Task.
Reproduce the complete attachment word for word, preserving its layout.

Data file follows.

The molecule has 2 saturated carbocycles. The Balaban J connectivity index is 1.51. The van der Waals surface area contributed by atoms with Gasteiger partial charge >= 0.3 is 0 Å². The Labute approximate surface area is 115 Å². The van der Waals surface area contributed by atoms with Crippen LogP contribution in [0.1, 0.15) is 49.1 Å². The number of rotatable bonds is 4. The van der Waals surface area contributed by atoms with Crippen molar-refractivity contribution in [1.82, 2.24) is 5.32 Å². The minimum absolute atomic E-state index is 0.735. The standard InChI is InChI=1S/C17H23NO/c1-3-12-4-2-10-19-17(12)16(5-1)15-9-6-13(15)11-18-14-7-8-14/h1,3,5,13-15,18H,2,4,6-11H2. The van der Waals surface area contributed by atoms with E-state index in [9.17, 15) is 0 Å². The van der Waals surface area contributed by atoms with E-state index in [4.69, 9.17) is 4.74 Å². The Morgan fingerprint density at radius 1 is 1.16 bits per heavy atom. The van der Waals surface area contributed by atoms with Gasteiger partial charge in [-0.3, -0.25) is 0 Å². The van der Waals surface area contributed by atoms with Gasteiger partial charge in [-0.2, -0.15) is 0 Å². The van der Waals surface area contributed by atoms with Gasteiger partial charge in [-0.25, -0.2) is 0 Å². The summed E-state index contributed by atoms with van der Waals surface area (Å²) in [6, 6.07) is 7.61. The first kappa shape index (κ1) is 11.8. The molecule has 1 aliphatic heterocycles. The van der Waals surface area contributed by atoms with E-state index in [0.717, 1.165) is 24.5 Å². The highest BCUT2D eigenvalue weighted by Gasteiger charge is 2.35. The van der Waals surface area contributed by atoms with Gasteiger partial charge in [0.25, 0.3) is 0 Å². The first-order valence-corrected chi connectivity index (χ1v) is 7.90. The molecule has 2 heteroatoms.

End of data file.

The molecule has 2 saturated carbocycles. The Balaban J connectivity index is 1.51. The van der Waals surface area contributed by atoms with Gasteiger partial charge >= 0.3 is 0 Å². The Labute approximate surface area is 115 Å². The van der Waals surface area contributed by atoms with Crippen LogP contribution in [0.1, 0.15) is 49.1 Å². The number of rotatable bonds is 4. The van der Waals surface area contributed by atoms with Crippen molar-refractivity contribution in [1.82, 2.24) is 5.32 Å². The minimum absolute atomic E-state index is 0.735. The standard InChI is InChI=1S/C17H23NO/c1-3-12-4-2-10-19-17(12)16(5-1)15-9-6-13(15)11-18-14-7-8-14/h1,3,5,13-15,18H,2,4,6-11H2. The van der Waals surface area contributed by atoms with E-state index in [9.17, 15) is 0 Å². The van der Waals surface area contributed by atoms with E-state index in [4.69, 9.17) is 4.74 Å². The Morgan fingerprint density at radius 1 is 1.16 bits per heavy atom. The van der Waals surface area contributed by atoms with Gasteiger partial charge in [-0.3, -0.25) is 0 Å². The van der Waals surface area contributed by atoms with Gasteiger partial charge in [-0.2, -0.15) is 0 Å². The van der Waals surface area contributed by atoms with Gasteiger partial charge in [-0.25, -0.2) is 0 Å². The summed E-state index contributed by atoms with van der Waals surface area (Å²) in [6, 6.07) is 7.61. The first kappa shape index (κ1) is 11.8. The molecule has 1 aliphatic heterocycles. The van der Waals surface area contributed by atoms with E-state index in [0.717, 1.165) is 24.5 Å². The highest BCUT2D eigenvalue weighted by Gasteiger charge is 2.35. The van der Waals surface area contributed by atoms with Gasteiger partial charge in [0.25, 0.3) is 0 Å². The first-order valence-corrected chi connectivity index (χ1v) is 7.90. The molecule has 2 heteroatoms.